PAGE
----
The beetles have landed

first_imgOver the span of 90 years, banker and philanthropist David Rockefeller collected beetles from around the world, eventually building a personal collection of more than 150,000 specimens.In 2017, his longstanding support for the Entomology Department of the Harvard University Museum of Comparative Zoology (MCZ) culminated in a gift to the museum of this extraordinary collection.The Harvard Museum of Natural History celebrates this monumental gift with “The Rockefeller Beetles,” a new exhibit that features hundreds of the specimens and recounts the story of a man whose childhood pursuit grew into a lifelong passion.A selection from ‘The Rockefeller Beetles’ exhibit at the Harvard Museum of Natural History. Stephanie Mitchell/Harvard Staff PhotographerIt was a summer tutor who encouraged Rockefeller in that area in 1925, and he began collecting a wide variety of insects. He eventually focused on beetles, and spent a lifetime exploring their extraordinary diversity, said MCZ’s entomology curator Brian Farrell, who traced Rockefeller’s collecting career.One out of every four animal species on the planet is a beetle, an abundance likely tied to their association with flowering plants, Farrell said in a 2017 Gazette interview.“The collection is superb, worldwide, and the biggest collection ever donated to Harvard University’s Museum of Comparative Zoology as far as we know,” he added.“The Rockefeller Beetles” opens Saturday at the Harvard Museum of Natural History and will be ongoing. See the related 2017 free public lecture by Brian D. Farrell with an introduction by Harvard Professor Emeritus Edward O. Wilson.last_img read more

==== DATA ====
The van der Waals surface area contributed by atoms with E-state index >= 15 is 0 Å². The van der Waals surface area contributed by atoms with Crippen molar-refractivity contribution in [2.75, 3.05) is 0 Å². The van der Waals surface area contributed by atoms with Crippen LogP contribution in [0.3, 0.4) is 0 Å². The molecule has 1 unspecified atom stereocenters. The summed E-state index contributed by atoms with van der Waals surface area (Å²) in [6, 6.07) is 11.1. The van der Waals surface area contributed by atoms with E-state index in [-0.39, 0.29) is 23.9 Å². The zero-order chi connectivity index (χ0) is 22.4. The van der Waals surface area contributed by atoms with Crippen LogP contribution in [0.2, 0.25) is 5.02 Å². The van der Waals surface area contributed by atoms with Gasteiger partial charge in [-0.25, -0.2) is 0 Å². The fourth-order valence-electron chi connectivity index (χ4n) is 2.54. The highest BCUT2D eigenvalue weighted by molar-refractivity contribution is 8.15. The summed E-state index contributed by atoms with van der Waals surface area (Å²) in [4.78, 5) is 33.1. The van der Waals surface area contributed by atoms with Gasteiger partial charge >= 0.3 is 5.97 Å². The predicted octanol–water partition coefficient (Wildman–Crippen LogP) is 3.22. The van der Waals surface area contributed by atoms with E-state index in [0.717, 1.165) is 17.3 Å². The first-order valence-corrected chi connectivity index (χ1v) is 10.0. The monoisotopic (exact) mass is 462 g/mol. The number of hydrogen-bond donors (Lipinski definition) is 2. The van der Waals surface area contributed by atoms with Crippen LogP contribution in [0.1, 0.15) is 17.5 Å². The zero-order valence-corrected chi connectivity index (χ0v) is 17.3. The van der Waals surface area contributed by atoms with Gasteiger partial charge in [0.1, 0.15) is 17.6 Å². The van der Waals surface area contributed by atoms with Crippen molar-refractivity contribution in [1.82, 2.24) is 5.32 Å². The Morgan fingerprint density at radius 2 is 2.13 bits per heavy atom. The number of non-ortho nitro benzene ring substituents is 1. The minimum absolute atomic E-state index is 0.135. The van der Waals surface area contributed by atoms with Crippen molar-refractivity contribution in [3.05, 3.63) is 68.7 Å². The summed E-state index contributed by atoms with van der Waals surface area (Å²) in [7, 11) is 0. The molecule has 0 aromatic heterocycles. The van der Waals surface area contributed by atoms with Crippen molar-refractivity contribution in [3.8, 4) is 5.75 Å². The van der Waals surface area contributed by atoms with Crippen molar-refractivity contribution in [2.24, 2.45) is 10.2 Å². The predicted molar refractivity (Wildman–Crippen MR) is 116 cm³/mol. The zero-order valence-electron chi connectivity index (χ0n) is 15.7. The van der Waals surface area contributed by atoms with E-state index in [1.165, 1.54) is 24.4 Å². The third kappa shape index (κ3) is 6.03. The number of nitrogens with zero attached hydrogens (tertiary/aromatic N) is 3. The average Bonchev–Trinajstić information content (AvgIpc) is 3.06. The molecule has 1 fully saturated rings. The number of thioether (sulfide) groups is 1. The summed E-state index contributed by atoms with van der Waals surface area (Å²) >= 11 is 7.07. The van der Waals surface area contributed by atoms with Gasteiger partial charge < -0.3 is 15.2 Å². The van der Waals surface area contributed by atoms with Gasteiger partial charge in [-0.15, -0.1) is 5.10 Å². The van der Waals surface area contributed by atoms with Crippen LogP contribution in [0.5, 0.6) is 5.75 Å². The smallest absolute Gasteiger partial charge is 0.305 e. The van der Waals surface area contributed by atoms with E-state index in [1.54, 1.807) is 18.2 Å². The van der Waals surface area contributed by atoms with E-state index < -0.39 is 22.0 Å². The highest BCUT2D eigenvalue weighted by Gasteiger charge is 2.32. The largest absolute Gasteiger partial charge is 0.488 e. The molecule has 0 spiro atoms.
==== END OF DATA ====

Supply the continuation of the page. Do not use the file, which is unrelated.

Good fat vs. bad fat vs. high carb vs. low carb